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Title: Life cycle assessment of sheep meat and wool production in Northern California
Contributor(s): Dougherty, H C  (author)orcid ; Oltjen, J W (author); Mitloehner, F M (author); Rodrigues, K A (author); Kebreab, E (author)
Publication Date: 2017-08-01
DOI: 10.2527/asasann.2017.092
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Abstract: A partial life cycle assessment (LCA) of a sheep production system in California was conducted to better understand the environmental impacts of sheep production in the United States. This cradle-to-farm-gate LCA analyzed emissions from sheep-lamb, stocker, and finishing stages of lamb production within the same market chain. Our objective was to calculate the carbon footprint associated with commercial sheep production in northern California and to compare the impact of allocation methods for 1 kg of live weight lamb (LWT), 1 kg cull adult (LWT), and 1 kg of greasy wool at the farm gate. Primary data was collected from on-farm records wherever possible and secondary data from published literature. Whole-system emissions totaled 474.7 Mt carbon dioxide equivalent (CO2e), of which 42.2% were from animal emissions, 52.6% from feed production and transport, and 5.2% due to animal transport and on-farm operations. Enteric methane was responsible for 34% of total emissions. The sheep–lamb, backgrounding, and feedlot phases were responsible for 86.1, 4.18, and 9.72%, of overall emissions, respectively. Emissions were allocated 100% to meat or between lamb, wool, and cull adult meat on a mass basis. The production system studied for this analysis focused on producing market lambs, with final live weights of 56.4 kg and carcass yield grade 2. Cull adults averaged 54.4 and 68 kg for ewes and rams, respectively, and whole-farm wool production was 2.05 Mt greasy wool. When all emissions were allocated to lamb production, carbon footprints were 28.6 kg CO2e/kg LWT. When emissions were allocated on a mass basis between lamb, wool, and cull adult meat, 65, 27, and 8% were allocated to lamb, cull adults, and wool, respectively. Carbon footprints were 19 kg CO2e/kg lamb, 8.0 kg CO2e/kg cull adult, and 2.5 CO2e/kg wool. These values highlight the importance of meat production to Californian sheep producers, compared with wool-focused systems found in Australia and the United Kingdom. Whilst lamb has a higher carbon footprint compared with beef regardless of allocation method, coproduct allocation methods also play a significant role in assigning environmental impacts. This analysis is a first step in assessing the overall impact of small ruminant supply chains in the country and identifying aspects that contribute to environmental impacts of production. The results provide baseline data on emissions from sheep production that may be useful in future efforts by the California lamb industry.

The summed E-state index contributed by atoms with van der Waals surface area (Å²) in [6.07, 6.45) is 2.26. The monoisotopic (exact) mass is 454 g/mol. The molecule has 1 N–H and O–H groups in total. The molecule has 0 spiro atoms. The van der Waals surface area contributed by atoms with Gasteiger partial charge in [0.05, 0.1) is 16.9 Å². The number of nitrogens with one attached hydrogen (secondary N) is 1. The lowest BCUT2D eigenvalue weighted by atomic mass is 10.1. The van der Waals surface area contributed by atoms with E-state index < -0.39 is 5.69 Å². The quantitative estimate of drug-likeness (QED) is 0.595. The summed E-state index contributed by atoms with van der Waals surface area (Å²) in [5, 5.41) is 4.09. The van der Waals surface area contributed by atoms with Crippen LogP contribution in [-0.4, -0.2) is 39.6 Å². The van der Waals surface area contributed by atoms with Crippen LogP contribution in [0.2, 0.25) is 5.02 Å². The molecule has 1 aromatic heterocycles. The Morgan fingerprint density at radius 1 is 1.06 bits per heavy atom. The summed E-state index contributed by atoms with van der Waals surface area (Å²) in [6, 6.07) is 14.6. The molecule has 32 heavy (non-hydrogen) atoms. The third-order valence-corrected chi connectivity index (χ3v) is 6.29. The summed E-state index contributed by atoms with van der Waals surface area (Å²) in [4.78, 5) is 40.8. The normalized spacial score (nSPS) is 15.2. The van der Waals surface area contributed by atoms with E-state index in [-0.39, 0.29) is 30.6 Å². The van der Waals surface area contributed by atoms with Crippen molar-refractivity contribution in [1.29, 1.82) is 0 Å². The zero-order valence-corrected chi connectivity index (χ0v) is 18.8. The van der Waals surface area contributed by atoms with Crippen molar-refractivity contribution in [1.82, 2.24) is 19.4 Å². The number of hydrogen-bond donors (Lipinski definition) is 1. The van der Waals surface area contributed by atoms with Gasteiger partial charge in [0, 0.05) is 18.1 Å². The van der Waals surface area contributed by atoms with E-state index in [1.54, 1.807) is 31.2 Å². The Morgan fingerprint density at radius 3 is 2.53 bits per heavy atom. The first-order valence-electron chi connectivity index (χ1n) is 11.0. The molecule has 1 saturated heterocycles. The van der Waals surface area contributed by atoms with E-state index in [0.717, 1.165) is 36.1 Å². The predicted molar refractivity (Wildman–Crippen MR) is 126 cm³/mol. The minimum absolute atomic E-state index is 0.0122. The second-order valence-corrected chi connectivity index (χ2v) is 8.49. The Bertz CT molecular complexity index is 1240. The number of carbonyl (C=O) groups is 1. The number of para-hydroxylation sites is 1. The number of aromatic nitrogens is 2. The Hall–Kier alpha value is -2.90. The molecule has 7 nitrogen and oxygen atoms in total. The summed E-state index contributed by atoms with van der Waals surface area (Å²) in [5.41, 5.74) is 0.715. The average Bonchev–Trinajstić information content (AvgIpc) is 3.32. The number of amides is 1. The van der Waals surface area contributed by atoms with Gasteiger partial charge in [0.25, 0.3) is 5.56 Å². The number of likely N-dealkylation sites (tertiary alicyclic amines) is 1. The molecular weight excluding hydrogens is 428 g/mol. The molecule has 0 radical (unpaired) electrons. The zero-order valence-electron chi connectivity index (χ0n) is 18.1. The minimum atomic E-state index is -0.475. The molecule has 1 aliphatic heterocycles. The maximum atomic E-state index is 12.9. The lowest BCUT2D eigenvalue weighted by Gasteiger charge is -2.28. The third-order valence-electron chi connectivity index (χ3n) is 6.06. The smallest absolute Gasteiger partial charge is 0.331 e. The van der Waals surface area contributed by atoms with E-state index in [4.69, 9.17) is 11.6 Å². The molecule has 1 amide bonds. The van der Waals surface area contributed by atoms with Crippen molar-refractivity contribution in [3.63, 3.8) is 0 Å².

Publication Type: Conference Publication
Conference Details: ASAS-CSAS 2017: 2017 American Society of Animal Science and Canadian Society of Animal Science Annual Meeting and Trade Show, Baltimore, Maryland, USA, 8th - 13th July, 2017
Source of Publication: Journal of Animal Science, 95(suppl_4), p. 46-46
Publisher: American Society of Animal Science
Place of Publication: United States of America
ISSN: 1525-3163
Fields of Research (FoR) 2008: 070103 Agricultural Production Systems Simulation
050204 Environmental Impact Assessment
070203 Animal Management
Fields of Research (FoR) 2020: 300205 Agricultural production systems simulation
410402 Environmental assessment and monitoring
300302 Animal management
Socio-Economic Objective (SEO) 2008: 830310 Sheep - Meat
839802 Management of Greenhouse Gas Emissions from Animal Production
Socio-Economic Objective (SEO) 2020: 100412 Sheep for meat
190302 Management of greenhouse gas emissions from animal production
HERDC Category Description: E3 Extract of Scholarly Conference Publication
Appears in Collections:Conference Publication
School of Environmental and Rural Science

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